Yeah. Right. Whatever you say David. Never mind the fact that your career path will be considered the quintessential "steroid user" arc from here on out. And we'll just set aside the lie you've already told about not knowing you tested positive, when it's been confirmed that MLB informed all the players on that 2003 list that they'd tested positive.
It was the typical, silly, athlete-denial. If they just say that they didn't do anything, then everyone will just believe them and it'll be okay! That's the world they live in. Unfortunately for them, the rest of us don't.
ESPN.com's Howard Bryant said it far better in this article than I could, as he compared Papi's denials, to Josh Hamilton's mea culpa. Hamilton fell off the wagon on his road to recovery from alcoholism, and took time on Saturday to apologize and admit his fault.
Papi could learn a lesson from that.
The AFL, er, NFL began their pre-season last night... and I found it terribly difficult to care.
To me, there's very little that's less useful in sports than pre-season football.
Unlike baseball, the games are held in the same locations as regular season games, and are priced equally. In fact, most NFL teams now require ticket buyers to purchase a pre-season ticket as part of the cost of buying a regular season ticket to a premium game.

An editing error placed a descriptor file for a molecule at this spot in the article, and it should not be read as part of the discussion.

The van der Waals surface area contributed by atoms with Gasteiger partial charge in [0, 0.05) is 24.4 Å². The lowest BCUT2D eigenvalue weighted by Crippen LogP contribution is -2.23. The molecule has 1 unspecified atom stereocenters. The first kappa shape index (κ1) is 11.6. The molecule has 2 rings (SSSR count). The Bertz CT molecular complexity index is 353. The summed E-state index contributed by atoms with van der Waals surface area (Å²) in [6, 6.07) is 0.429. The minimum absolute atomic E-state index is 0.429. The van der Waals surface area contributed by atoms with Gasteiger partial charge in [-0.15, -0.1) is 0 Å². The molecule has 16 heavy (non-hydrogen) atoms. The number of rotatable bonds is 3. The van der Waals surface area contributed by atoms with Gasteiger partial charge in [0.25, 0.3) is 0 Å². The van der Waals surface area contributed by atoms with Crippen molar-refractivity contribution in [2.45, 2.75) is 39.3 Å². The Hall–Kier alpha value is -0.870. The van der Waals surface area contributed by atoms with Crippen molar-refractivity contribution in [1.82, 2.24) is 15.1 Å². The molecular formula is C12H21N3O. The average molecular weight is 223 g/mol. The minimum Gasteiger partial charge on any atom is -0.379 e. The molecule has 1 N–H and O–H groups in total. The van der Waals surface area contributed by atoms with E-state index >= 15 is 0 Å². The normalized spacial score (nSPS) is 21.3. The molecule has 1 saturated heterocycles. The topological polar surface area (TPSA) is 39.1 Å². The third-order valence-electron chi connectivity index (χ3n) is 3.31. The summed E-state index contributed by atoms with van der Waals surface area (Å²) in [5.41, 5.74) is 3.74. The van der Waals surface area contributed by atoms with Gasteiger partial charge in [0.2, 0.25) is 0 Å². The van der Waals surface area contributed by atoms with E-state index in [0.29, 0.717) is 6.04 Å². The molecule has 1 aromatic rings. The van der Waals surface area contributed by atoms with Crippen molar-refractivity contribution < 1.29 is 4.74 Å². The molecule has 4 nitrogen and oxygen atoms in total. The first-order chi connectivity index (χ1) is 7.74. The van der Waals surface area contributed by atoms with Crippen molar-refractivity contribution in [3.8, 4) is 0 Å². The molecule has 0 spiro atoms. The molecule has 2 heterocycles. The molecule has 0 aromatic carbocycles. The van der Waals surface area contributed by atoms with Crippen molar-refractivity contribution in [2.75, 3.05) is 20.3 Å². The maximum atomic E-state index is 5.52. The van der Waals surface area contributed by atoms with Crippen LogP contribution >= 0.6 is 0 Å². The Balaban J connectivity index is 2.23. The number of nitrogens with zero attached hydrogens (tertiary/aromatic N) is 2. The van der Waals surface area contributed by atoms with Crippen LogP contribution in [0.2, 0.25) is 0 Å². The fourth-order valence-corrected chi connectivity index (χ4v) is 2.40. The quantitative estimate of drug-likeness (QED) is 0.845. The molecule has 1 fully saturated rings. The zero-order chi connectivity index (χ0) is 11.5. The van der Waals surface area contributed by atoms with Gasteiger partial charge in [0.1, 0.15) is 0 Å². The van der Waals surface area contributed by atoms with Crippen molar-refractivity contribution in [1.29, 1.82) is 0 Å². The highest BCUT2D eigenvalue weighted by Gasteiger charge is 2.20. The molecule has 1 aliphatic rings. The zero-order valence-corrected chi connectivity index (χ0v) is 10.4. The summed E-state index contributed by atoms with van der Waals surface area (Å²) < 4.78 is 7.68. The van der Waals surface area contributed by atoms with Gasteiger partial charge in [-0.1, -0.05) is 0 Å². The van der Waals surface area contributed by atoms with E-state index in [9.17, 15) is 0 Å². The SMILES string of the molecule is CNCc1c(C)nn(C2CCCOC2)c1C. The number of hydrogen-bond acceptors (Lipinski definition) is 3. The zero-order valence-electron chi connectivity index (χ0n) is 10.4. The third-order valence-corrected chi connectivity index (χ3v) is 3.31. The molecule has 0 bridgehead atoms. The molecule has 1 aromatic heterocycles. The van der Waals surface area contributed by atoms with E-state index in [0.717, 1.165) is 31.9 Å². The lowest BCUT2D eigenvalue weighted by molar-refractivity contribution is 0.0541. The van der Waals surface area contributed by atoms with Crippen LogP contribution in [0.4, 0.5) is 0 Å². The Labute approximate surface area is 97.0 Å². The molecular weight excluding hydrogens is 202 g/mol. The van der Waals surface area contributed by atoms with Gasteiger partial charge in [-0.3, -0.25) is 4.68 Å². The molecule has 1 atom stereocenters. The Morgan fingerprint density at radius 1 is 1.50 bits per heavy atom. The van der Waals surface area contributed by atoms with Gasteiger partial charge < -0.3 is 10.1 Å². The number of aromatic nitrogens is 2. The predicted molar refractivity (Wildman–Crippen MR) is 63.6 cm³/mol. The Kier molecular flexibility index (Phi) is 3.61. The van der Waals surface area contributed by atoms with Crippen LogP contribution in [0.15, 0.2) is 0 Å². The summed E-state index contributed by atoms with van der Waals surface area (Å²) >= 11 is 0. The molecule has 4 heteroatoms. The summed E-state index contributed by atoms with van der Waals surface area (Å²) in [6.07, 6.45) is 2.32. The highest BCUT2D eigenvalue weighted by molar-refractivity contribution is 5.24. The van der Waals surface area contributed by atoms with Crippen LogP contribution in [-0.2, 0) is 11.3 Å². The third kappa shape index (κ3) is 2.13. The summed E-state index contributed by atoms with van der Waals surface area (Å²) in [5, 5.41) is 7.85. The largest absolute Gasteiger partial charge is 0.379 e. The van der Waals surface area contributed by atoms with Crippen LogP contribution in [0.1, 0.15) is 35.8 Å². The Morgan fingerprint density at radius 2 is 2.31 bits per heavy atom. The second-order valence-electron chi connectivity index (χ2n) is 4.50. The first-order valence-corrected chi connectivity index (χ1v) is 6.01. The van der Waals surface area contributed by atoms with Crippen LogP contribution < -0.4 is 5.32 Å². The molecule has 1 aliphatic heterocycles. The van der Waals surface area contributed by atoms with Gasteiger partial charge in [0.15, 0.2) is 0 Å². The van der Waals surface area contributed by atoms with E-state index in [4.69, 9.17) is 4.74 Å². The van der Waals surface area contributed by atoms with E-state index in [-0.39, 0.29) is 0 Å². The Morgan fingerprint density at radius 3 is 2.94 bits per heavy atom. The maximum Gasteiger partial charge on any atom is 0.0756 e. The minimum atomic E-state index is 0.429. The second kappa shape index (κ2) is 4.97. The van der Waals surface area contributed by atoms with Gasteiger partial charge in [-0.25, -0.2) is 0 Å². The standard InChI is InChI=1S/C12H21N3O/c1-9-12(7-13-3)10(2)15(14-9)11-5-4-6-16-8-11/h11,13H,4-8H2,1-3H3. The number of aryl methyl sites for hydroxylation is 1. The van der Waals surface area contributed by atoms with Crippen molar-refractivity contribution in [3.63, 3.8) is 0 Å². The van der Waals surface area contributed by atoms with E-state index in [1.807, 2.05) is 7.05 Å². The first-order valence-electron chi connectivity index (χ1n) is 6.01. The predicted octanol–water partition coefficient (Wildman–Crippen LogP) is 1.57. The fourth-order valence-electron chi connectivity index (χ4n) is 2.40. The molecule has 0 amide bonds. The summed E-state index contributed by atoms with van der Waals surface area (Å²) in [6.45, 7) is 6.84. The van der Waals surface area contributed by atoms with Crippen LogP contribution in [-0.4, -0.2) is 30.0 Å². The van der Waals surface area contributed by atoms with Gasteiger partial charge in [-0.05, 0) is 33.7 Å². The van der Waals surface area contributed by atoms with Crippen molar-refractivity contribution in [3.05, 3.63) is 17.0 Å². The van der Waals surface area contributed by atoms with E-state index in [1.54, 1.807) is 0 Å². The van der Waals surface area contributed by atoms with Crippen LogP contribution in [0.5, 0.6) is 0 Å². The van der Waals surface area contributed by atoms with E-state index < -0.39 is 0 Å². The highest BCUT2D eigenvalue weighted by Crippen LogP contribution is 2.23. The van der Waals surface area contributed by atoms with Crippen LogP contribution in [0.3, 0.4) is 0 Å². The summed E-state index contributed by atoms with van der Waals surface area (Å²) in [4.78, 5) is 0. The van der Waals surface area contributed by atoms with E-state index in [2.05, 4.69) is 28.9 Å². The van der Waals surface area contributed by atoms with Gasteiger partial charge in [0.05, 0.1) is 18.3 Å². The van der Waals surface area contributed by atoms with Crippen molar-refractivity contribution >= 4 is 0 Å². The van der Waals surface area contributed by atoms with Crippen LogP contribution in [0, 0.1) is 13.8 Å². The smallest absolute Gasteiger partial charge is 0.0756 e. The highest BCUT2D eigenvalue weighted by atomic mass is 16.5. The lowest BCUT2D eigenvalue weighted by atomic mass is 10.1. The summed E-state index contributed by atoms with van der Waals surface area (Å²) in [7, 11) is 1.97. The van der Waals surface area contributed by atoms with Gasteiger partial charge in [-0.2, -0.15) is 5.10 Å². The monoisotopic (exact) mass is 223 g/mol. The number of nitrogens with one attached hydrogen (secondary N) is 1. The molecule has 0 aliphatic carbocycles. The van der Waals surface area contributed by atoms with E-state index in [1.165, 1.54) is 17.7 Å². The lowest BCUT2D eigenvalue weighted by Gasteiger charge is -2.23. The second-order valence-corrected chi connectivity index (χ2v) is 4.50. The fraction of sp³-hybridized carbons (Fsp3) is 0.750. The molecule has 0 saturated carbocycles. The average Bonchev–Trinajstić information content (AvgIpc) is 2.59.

The starters play no more than the first half, and after that, the games get boring in a hurry. Not that they're all that spectacular to begin with. Coaches don't want to reveal all their wrinkles in the pre-season because they don't want opposing teams to get a good read on what their plan is for the regular season.
I watched about 3 minutes of last night's game. And that was only because my dad wanted to know why the referee's uniforms had orange stripes (it was an AFL throwback night). Once I figured out why, I immediately went back to Sunday Night Baseball.
The Yankees/Red Sox (whom I hate) game last night was part of a Twitter experiment by ESPN... and as you might have guessed, I enjoyed it.
ESPN was testing software last night that allowed some of their reporters and columnists to tweet in their thoughts and reactions, which were then displayed in a chronological chat-box where viewers could also submit their thoughts and reactions.
Not all viewer comments were actually posted. In fact, I think I entered something like 10, and only 1 made the cut.
But it's a solid idea. And with a little tweaking, it can be a lot better.
It'd be nice if people had the option to use Twitter to join the conversation as well. I understand that it would complicate the process, but allowing people to comment using their Twitter ID's would allow viewers to interact with each other on an on-going basis in addition to that night's coverage.
It'd also be nice if there was a way to make the whole process more conversant. As it was last night, there were a few responses to viewer comments by the ESPN folks, but it still didn't feel like much of a conversation.
I understand that you don't want to turn it into an open forum where anonymous Internet users are screaming obscenities at each other. But I'd hope there could be a way where more comments of a thoughtful, responsive nature could make the cut next time.
If you want to take a look at how it went, ESPN.com still has a replay of it here.
It's an interesting concept, that should be interesting to follow. Especially as we move forward into the NFL season and ESPN's Monday Night Football kicks off.
That's going to do it for today folks. I'll be back on Wednesday with more Sports Take wonder for you.
Until then, thanks for reading!